Agents are instructed to break down income source by types, e.g., educational services, grant and athletic income. In addition, they will review an institution's investment portfolio and identify all joint ventures and ancillary activities, such as rental of facilities. All contracts for corporate sponsorship will be analyzed for terms or conditions that could result in unrelated trade or business income. Expenses also will be sorted by type, with expenses for each school, department or program reviewed for irregularities. In particular, the Service will focus on "unrestricted" accounts designated for a particular official's use, such as a "President's Reserve," "Official Entertainment Account" or "Athletic Director's Account." Other statements to be reviewed include the balance sheet and statement of cash flow.

The IRS will continue its current focus on employee versus independent contractor classification. It will also focus on payments from booster clubs to members of the athletic staff, and such employee fringe benefits as automobiles; air flights; awards and prizes; tickets to athletic, entertainment or cultural events; subsidized faculty dining rooms; meals; insurance; scholarships; and housing and tuition assistance. Agents will also examine the school's qualified pension plans, Sec. 403(b) annuities and Sec. 457 deferred compensation plans.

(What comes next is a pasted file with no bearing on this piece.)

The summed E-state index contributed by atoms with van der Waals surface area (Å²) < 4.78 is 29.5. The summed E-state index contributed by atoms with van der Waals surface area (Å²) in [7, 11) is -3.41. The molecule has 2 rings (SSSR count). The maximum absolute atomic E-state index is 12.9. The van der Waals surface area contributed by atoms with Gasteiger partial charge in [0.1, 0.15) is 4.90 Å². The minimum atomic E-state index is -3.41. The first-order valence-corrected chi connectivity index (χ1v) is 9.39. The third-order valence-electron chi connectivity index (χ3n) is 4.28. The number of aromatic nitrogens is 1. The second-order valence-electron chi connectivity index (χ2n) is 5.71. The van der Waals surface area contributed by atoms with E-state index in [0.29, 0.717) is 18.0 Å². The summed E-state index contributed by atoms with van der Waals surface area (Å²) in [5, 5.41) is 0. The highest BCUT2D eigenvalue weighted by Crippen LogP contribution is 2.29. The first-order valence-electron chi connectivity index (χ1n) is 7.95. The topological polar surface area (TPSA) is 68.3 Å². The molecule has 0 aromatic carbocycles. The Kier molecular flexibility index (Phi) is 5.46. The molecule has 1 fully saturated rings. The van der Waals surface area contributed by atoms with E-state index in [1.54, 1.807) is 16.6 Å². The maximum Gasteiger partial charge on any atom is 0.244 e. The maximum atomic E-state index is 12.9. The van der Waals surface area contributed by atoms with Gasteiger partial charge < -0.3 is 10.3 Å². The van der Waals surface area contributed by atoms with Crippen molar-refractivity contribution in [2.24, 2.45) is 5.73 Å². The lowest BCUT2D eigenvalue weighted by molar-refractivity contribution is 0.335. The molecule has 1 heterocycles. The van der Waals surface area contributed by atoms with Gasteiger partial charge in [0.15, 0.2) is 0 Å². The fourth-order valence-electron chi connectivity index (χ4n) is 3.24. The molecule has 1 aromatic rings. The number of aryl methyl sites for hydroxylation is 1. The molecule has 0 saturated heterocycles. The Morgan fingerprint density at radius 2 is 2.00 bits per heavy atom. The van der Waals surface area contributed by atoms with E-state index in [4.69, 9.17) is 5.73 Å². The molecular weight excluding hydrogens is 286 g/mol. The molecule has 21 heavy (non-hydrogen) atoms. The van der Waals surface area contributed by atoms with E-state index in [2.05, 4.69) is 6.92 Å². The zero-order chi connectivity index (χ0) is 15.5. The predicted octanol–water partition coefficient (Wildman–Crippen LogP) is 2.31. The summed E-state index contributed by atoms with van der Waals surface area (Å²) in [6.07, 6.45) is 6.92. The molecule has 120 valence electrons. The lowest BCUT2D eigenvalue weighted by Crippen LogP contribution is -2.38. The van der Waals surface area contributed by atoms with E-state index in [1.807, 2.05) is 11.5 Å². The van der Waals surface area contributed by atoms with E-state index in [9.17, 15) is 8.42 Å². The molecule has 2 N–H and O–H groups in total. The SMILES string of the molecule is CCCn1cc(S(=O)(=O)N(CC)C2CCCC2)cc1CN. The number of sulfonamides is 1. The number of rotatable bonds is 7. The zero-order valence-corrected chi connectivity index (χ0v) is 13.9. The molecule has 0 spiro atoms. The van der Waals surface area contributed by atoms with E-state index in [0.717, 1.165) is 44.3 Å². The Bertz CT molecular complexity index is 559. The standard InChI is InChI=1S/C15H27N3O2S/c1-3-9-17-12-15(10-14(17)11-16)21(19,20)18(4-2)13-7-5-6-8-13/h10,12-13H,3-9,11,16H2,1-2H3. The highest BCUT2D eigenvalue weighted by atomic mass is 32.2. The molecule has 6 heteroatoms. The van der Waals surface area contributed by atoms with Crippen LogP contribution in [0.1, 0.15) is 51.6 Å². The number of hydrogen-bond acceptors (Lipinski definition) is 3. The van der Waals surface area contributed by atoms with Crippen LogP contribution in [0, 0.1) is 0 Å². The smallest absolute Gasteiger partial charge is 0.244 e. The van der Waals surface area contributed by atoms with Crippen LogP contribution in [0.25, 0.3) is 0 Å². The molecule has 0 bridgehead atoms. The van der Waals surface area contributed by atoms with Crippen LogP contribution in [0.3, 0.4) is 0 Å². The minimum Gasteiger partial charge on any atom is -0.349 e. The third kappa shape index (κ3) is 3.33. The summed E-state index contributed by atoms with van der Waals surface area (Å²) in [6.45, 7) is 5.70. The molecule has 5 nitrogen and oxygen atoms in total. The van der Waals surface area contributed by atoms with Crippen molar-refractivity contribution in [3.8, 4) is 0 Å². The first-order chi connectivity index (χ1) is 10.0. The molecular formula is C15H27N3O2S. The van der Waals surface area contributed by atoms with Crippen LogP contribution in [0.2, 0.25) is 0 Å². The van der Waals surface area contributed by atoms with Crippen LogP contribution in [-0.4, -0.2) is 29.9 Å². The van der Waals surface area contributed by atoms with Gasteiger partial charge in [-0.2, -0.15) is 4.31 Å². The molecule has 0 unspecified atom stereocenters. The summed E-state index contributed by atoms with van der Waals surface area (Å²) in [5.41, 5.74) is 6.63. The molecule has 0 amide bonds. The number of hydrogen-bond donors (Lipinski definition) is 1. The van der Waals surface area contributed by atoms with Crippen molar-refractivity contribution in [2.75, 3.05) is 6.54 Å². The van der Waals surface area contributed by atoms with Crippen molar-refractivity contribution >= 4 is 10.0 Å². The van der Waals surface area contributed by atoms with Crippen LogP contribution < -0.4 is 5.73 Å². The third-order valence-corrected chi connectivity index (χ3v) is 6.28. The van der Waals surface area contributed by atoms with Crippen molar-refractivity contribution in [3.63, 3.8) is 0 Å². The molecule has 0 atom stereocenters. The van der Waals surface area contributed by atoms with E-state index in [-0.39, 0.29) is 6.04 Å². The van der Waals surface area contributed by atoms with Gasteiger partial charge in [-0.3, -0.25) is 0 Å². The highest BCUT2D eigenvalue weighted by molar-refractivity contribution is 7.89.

The guidelines also direct examiners to look at the issue of reasonable compensation from a multientity standpoint. For instance, salaries received from related exempt and for-profit entities will be aggregated for the purpose of this issue.